Here is what you need to know.
- Here’s where American businesses will see the ‘first signs of pain’ from the shutdown. Many furloughed government employees are set to miss their second paycheck Friday, and Bank of America Merrill Lynch found out which things Americans who were going to receive a lower pretax income this year compared with last said they had cut from their spending habits.
- Goldman Sachs’ CEO warns Britain not to take the hard way on Brexit. “If this is resolved in a difficult way, or in a hard way, I do think over time it will have an impact on where we invest and where we put people,” Goldman Sachs CEO David Solomon told the BBC in Davos, Switzerland.
- The chairman of a $US275 billion dynasty unveils what he says is the best investment opportunity of the past 25 years. Patrick Odier, the chairman of Lombard Odier, tells Business Insider why sustainable investing isn’t just a fad.
- Intel plunges after missing across the board. “Our trade and macro concerns, especially in China, have intensified,” Bob Swan, the company’s interim CEO, said on a conference call with analysts.
- Starbucks beats and raises guidance. The coffee giant beat on both the top and bottom lines and said it saw full-year adjusted earnings per share of $US2.68 to $US2.73, up from $US2.61 to $US2.66.
- PG&E soars after it’s cleared from wrongdoing in a 2017 fire. Shares gained about 75% Thursday after a California investigation said the state’s largest utility was not responsible for the 2017 Tubbs Fire. However, PG&E may still be held accountable for the 2018 Camp fire.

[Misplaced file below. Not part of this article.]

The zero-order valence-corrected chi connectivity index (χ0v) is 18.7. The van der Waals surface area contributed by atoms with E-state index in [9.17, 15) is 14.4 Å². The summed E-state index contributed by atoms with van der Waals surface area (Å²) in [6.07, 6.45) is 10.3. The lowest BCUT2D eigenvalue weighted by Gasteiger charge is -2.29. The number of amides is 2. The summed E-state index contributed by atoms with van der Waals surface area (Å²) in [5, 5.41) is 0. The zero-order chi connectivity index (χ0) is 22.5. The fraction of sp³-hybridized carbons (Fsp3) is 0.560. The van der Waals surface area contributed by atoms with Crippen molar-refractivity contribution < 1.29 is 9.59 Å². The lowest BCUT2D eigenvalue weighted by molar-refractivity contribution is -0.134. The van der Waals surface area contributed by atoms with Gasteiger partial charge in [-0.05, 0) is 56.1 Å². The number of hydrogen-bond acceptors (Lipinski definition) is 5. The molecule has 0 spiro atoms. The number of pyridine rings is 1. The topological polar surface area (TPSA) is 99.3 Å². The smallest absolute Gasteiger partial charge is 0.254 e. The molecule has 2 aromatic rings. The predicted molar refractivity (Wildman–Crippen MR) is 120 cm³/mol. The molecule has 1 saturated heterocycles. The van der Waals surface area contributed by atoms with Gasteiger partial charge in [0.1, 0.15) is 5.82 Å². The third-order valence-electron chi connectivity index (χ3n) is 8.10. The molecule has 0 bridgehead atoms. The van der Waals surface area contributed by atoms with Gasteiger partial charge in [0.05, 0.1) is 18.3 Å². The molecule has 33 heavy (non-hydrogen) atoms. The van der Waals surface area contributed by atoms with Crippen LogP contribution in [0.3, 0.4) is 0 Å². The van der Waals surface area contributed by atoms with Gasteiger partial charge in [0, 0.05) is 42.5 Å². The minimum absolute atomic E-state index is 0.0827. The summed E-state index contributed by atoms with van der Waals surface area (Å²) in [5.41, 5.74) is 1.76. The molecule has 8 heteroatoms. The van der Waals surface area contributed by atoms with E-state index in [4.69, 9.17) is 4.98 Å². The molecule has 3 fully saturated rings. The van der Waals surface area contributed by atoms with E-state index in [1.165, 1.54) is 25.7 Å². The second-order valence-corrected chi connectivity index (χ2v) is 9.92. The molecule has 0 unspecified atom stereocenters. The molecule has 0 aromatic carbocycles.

- Snap’s lead underwriter slashed its price target to $US5. Morgan Stanley analysts on Thursday cut their Snap price target to $US5 from $US7, predicting “slower user and advertising growth holding back free cash flow.”
- Stock markets around the world were higher. Hong Kong’s Hang Seng (+1.65%) led the gains in Asia, and Germany’s DAX (+1.33%) was out front in Europe. The S&P 500 was set to open higher by 0.49% near 2,655.
- Earnings reporting slows. Colgate-Palmolive and DR Horton report ahead of the opening bell.
- US economic data is absent because of the shutdown. Durable-goods orders and new-home sales were supposed to cross the wires. The US 10-year yield is up 0.7 basis points at 2.72%.
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